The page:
Release Date: Feb 26, 2016
Record label: Infectious
Genre(s): Pop/Rock, Alternative/Indie Rock, Indie Rock
Here’s the talking point for DMA’s. If you look at the YouTube comments for their videos, about half of them concern either how much the band look like Oasis or how much they sound like Oasis. No matter Oasis split up in 2009, and were in their Britpop prime about 15 years before that. The internet, ironically, makes it all-too-easy to focus on a single storyline, turn everything it can into a meme.Don’t make that mistake with DMA’s.
“Let it all out, just let it all out,” DMA’s singer Tommy O’Dell pleads on “Delete”, the crowning jewel of Hills End. The song has been around the block once or twice by now, having appeared on their self-titled EP last year. Still, there’s no way anyone can ignore the rallying power ballad, and there’s no reason anyone should: In under five minutes, the Australian rockers pin up every single one of their talents — from layered harmonies, to acoustic-to-electric transmissions, to the Joshua Tree rhythm section.
For a band from Sydney, Australia, trio DMA’s sound remarkably like a Britpop group circa 1996 – with a tinge of American rock guitar thrown in. Based on the energetic opening cut “Timeless” off of their full-length debut album Hills End, DMA’s have all the sonic ingredients of Oasis and their peers from 20 years ago, mainly the shimmering, buzzy electric guitar, and Beatles-esque melodies. Reportedly, previous comparisons of DMA’s to Oasis didn’t impress always-quotable former Oasis vocalist/guitarist Noel Gallagher, who apparently went so far as to say last year that he would boo DMA’s when he saw them on stage at New York’s Governors Ball (although the band later denied the statement).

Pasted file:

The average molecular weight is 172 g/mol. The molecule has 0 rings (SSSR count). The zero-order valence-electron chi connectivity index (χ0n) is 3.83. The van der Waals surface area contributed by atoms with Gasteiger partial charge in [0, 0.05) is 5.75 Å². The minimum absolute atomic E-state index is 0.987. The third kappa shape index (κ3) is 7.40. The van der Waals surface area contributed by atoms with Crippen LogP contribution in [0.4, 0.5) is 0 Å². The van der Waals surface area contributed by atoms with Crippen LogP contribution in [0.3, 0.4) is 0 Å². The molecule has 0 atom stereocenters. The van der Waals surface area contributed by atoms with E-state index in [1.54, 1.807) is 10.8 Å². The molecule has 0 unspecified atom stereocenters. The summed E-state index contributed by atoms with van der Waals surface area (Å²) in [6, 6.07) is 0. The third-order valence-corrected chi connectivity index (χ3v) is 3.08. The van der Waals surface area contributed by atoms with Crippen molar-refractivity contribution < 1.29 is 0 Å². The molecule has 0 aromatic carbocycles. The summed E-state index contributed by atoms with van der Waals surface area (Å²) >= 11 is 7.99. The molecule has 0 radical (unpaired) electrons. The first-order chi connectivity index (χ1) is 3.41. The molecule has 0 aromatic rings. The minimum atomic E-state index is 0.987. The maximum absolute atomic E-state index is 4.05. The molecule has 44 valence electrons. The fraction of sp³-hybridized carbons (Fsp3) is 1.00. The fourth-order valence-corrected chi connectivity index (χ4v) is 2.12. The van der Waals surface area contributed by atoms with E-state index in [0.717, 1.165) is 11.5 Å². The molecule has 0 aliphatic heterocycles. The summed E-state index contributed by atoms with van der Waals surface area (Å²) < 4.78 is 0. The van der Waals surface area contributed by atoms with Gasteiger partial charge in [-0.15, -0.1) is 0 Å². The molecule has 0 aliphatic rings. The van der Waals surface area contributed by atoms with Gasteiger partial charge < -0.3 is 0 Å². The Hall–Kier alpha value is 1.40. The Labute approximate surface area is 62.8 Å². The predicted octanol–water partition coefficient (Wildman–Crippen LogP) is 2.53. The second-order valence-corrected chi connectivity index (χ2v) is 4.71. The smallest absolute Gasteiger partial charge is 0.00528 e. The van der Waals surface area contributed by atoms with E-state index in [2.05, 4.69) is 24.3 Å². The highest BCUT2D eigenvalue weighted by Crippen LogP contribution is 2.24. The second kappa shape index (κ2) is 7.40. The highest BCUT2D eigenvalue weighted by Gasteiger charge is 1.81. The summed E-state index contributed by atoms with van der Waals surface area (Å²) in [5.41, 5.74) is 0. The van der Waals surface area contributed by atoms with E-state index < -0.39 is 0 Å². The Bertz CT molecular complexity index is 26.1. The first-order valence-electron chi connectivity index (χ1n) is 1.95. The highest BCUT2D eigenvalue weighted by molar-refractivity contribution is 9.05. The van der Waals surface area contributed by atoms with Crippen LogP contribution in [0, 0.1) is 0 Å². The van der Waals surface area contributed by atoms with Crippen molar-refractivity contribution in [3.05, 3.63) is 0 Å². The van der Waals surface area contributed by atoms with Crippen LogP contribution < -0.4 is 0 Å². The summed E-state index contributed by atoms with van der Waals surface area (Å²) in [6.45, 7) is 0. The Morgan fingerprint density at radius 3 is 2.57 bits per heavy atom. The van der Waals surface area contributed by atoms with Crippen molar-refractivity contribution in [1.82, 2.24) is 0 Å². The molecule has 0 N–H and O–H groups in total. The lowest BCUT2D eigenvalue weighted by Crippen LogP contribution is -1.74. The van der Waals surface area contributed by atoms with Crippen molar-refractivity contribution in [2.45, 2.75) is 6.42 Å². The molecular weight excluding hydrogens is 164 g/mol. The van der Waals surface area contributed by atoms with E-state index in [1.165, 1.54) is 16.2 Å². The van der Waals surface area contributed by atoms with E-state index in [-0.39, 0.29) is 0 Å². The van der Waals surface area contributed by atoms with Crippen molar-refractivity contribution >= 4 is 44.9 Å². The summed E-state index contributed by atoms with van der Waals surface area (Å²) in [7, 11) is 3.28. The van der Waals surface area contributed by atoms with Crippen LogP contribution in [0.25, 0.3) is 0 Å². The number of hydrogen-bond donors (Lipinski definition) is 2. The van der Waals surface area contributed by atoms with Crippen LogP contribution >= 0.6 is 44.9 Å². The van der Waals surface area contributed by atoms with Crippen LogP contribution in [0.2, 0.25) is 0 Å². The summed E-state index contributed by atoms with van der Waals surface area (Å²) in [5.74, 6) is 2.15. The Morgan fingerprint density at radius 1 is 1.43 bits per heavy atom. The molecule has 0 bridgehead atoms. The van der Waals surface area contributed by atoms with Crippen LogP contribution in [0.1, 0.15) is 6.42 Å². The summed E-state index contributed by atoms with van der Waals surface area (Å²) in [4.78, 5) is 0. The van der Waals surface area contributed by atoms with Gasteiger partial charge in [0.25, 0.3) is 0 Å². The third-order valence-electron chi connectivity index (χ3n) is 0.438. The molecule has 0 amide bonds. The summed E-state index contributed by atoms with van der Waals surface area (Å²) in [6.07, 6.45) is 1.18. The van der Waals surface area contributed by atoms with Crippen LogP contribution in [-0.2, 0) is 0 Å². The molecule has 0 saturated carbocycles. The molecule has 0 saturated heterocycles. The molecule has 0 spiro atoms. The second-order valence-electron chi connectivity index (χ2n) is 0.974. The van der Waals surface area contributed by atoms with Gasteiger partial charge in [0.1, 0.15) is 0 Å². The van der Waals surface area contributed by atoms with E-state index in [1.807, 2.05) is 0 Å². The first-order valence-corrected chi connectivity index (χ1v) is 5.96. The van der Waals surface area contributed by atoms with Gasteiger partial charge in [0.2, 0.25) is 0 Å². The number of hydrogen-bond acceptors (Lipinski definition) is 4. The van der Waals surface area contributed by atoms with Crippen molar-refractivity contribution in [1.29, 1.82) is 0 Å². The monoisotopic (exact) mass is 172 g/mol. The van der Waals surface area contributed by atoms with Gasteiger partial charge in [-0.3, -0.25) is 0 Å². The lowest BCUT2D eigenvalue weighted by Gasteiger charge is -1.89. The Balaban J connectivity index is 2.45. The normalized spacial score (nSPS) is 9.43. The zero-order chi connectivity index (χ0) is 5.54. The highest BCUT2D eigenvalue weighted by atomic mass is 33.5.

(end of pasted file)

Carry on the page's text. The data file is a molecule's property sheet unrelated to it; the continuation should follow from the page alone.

You can’t really fault the DMA’s dedication to being the Australian Oasis. They’ve adopted the sportswear, the monotone Liamesque sneer and the mid-paced trudge that was Oasis’s default musical setting. They’ve even roped in former Oasis producer Mark “Spike” Stent to mix their debut album. For all that, though, Hills End doesn’t call to mind Oasis so much as that wave of Liverpudlian groups who preceded them – the likes of the Real People or Top, each of whom had a couple of terrific songs, but lacked the spark the Gallaghers brought to the world’s most straightforward musical concoction.
The debut album from the Aussie Brit-pop revivalists, Hills End's influences are obvious and many, but DMA's deliver the goods with enough vitality and pure pop acumen to temper some of the criticisms that their obvious affinity for all things Oasis and Stone Roses will no doubt invoke. The trio caught a wave of buzz in 2014 with their melodious, acoustic guitar-driven ode to young love "Delete," which appears here in a newly recorded, far more ornate version that builds to a dizzying crescendo. That song, the road trip-ready "Lay Down," and the equally incandescent "Switch" and "Play It Out" skillfully pair the summery evocations of Roses classics like "She Bangs the Drums" and "Waterfall" with the lyrical simplicity and economical hooks of the Vaccines.
DMA’s may not have been doing themselves many favours lately by wearing their Gallagher-loving hearts so obviously on their sleeves. It seems, for many, that links between the Aussie buzz band and the Manchester icons are a little too tenuous, and in fact, debut album ‘Hills End’ feels equally influenced by the endearingly scrappy arrogance of 2006’s ‘don’t-believe-the-hype’ Sheffield Monkeys, as by the bands of the ‘90s Britpop heyday. That isn’t to say that the Oasis twang can’t be felt at all on this record; award-winning producer Mike ‘Spike’ Spent, who’s previously worked with the Gallaghers mixed ‘Hills End’ and, in the more tender moments of the album, they linger too.